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Torque Forces

  1. Nov 1, 2007 #1
    1. The problem statement, all variables and given/known data
    A weightless ladder at 7m long rests against a frictionless wall at an angle of 65degrees to the ground. A 72kg person is 1.2m from the top of the ladder. What horizontal force at the bottom of the ladder is required to keep it from slipping?

    d= 7m
    m(man) = 72kg
    r(man) = 1.2m
    Theta = 65

    2. Relevant equations
    T = r(Fa)sin(theta)

    3. The attempt at a solution
    I know that this is a torque question because of the nature of the ladder positioning. First off, I started by finding the distance of the man from the pivot point at the bottom of the ladder, which is:

    To get the angle of the force that the man is exerting down on the ladder, I used the Rule of Sum for the C-pattern angle. Since the bottom angle is 65degrees, I subtracted that from 90 to get 25degrees, the angle of the force acting on the ladder.

    Afterwards, I calculated his torque value that is going CW:
    T = r(Fa) sin(Theta)
    = 5.8(72*9.8) sin(25)
    = 1729.56N-m

    At this point, I was thinking that since the ladder has to be in staticity to prevent it from slipping, the Torque forces were all equal. Thus:
    T(CW) = T(CCW)

    From here, I plugged in the values for the equation and attempted to solve for (Fa) of the ladder. Since the force at the bottom is now in regards to the pivot point at the top of the ladder(?), the distance (r) is equal to 7m. The angle of the force would also then be 65degrees:

    T(CW) = T(CCW)
    1729.56 = r(Fa) sin(theta)
    1729.56 = 7(Fa) sin65

    However, when I solve this equation for the (Fa) value, all I get is around 180N. Everyone in my class got 272N (approx.), and I am not sure how they did that. I am sure that I am missing something extremely simple, but I have spend over 45 minutes on this problem and I cannot figure out how to do it. Any hints on what to do after finding the Torque(CW) is much appreciated :smile:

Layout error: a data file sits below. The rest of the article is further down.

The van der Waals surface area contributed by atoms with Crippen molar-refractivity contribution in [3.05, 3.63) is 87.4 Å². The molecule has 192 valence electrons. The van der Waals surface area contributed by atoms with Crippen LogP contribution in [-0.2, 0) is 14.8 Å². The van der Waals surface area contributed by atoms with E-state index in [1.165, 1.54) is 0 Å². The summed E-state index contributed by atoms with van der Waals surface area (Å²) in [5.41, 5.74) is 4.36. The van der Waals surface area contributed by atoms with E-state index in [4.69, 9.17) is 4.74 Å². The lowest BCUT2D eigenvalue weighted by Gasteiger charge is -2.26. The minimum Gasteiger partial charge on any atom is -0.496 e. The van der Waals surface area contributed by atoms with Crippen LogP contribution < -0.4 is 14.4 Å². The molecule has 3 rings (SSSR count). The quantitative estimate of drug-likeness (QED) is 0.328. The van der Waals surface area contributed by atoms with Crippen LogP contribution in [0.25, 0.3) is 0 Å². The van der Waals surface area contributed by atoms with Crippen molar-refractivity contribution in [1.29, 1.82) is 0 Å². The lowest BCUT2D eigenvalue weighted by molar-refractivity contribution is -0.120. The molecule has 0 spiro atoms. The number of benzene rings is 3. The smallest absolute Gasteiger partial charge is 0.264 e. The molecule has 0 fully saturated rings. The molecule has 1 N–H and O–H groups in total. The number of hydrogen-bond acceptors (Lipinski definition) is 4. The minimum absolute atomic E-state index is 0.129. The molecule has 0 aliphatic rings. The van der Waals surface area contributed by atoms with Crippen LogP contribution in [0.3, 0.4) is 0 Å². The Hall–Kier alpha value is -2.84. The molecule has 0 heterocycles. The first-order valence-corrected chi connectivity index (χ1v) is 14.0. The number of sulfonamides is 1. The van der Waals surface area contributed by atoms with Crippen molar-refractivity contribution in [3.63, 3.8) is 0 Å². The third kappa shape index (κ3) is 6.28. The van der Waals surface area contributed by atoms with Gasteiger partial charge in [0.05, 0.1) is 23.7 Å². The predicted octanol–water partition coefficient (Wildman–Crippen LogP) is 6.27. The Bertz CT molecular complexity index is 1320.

EDIT: Even after I fixed my answer (which was not 1279N-m), I still couldn't get 272N for the horizontal force. I am going to go crazy from this problem.
    Last edited: Nov 1, 2007
  2. jcsd
  3. Nov 4, 2007 #2


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    Homework Helper

    I'm not sure how you're getting 180 N. I describe the approach to this solution a little differently to my students, but what you are finding is the magnitude of the reaction force from the wall exerted against the ladder, which is equal in magnitude to the static frictional force on the foot of the ladder.

    I find that the torque exerted by the person's weight is

    72 kg · 9.81 m/sec^2 · 5.8 m · sin 25º = (72 · 9.81 · 5.8 · 0.423) N·m = 1731.3 N·m .

    I also find that the torque exerted by the reaction force is

    (F) · 7 m · sin 65º = (7 · 0.906 · F) N·m = 6.344 F N·m .

    This gives F = 1731.3 / 6.344 N = 273 N .

    You are doing this problem right! On the other hand, I'm at a loss to explain how you were getting 180 N (if you back-figure from that, you'd have to be using the sine of some angle as larger than 1). I can only surmise that you were repeatedly making some input error...

    (One tip I always give to students is that, before you start a calculation involving trig functions, you should always check the mode setting to make sure you're in degrees or radians, depending on which units you intend to be using. I'm not sure that explains the problem here, though.)
    Last edited: Nov 4, 2007
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